The thing about the Devil is that evil is no laughing matter. Darren Oldridge had no easy task limiting the dark lord to The Devil: A Very Short Introduction. He nevertheless does an admirable job packing lots of provocative stuff into a small package. The historian of religion part of me found his short history of Satan in chapter 2 a compelling synthesis of the character’s background. Longer sources get tangled in theological weeds once the New Testament’s over, what with erstwhile saints being recast as heretics over some minute point of doctrine. Lots of ideas about the Devil were floating around in those days, even as they are today. A particularly important point, however, is made early in this book: even during the Enlightenment most intellectuals—including scientists—assumed the reality of the spiritual world. It was only when materialism alone came to reign that there could be no Devil because there could be no spirits.
A vast disconnect continues to exist between “public intellectuals” and hoi polloi. The vast majority of people in the world are religious. Even in, especially in, the United States a great number of people believe in the Devil. Many of those same people can’t recognize political evil when it stands naked before them. Here’s the irony of it all: Oldridge discusses how an evil system, let’s say Nazism, blinded many otherwise decent people to the evil they were asked to perform. Rhetoric that demonized the other, when dispersed over large crowds, has historically had that effect. Today we see “Christians” claiming that a social system of helping those in need is of the Devil. The greatest weapon of the prince of darkness is the sincerely believed lie.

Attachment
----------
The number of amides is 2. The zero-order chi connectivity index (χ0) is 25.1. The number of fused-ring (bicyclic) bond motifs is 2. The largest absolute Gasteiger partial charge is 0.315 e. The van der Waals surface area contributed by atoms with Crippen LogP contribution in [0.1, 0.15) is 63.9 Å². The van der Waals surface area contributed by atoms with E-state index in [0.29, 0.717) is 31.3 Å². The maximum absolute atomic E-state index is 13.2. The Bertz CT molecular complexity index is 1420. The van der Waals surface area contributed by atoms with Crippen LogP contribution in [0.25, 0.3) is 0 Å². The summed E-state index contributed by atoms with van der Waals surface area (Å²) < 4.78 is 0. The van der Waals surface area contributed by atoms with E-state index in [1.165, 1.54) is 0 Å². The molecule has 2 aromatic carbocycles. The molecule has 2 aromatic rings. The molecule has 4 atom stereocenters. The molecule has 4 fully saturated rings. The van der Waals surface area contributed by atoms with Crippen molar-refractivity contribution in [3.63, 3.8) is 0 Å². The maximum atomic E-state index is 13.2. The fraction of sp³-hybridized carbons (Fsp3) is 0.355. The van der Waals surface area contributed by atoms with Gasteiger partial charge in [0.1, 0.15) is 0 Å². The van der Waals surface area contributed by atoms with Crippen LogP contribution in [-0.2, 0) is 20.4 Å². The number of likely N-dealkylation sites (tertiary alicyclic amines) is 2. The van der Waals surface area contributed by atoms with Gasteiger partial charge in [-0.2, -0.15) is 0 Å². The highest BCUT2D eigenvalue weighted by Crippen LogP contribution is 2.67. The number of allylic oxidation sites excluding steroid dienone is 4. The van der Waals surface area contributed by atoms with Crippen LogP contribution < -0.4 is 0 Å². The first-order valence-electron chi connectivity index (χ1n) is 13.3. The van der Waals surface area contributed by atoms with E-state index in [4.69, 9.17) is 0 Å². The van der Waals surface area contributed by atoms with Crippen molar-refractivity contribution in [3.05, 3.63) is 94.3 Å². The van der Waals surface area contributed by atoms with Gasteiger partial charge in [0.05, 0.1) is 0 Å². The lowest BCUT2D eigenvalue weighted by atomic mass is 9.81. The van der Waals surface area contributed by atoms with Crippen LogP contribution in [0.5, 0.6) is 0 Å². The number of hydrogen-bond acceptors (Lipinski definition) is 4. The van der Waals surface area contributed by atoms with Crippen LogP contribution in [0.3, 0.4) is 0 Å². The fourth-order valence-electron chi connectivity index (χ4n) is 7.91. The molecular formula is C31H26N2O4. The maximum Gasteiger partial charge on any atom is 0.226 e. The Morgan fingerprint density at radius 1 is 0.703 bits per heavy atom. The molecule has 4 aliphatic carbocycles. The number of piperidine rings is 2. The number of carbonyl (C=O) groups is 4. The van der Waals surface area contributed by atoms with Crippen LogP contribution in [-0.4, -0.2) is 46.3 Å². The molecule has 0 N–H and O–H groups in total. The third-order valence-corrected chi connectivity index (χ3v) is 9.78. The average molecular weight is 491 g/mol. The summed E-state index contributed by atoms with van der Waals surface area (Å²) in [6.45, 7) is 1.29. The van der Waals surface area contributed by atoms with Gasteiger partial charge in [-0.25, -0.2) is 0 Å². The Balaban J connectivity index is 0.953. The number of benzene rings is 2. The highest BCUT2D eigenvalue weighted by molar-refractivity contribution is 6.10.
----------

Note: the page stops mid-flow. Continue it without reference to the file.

Lies have always been associated with the Devil. When the number of untruths coming from the White House has broken the very meter for measuring lies, those who claim the name of the crucified man who advocated care for the poor shout all the more loudly. Not at the lies, but at those who don’t accept them. Historically, the reign of facts has kept some checks on the Devil. Even Jesus accused Herod of watching Fox—or was it being a fox?—too bad there are no facts to check. Oldridge doesn’t tip his hand as to whether there is an actual Devil or not. Society has, however, no trouble making up its mind. All they need to do is turn on the television.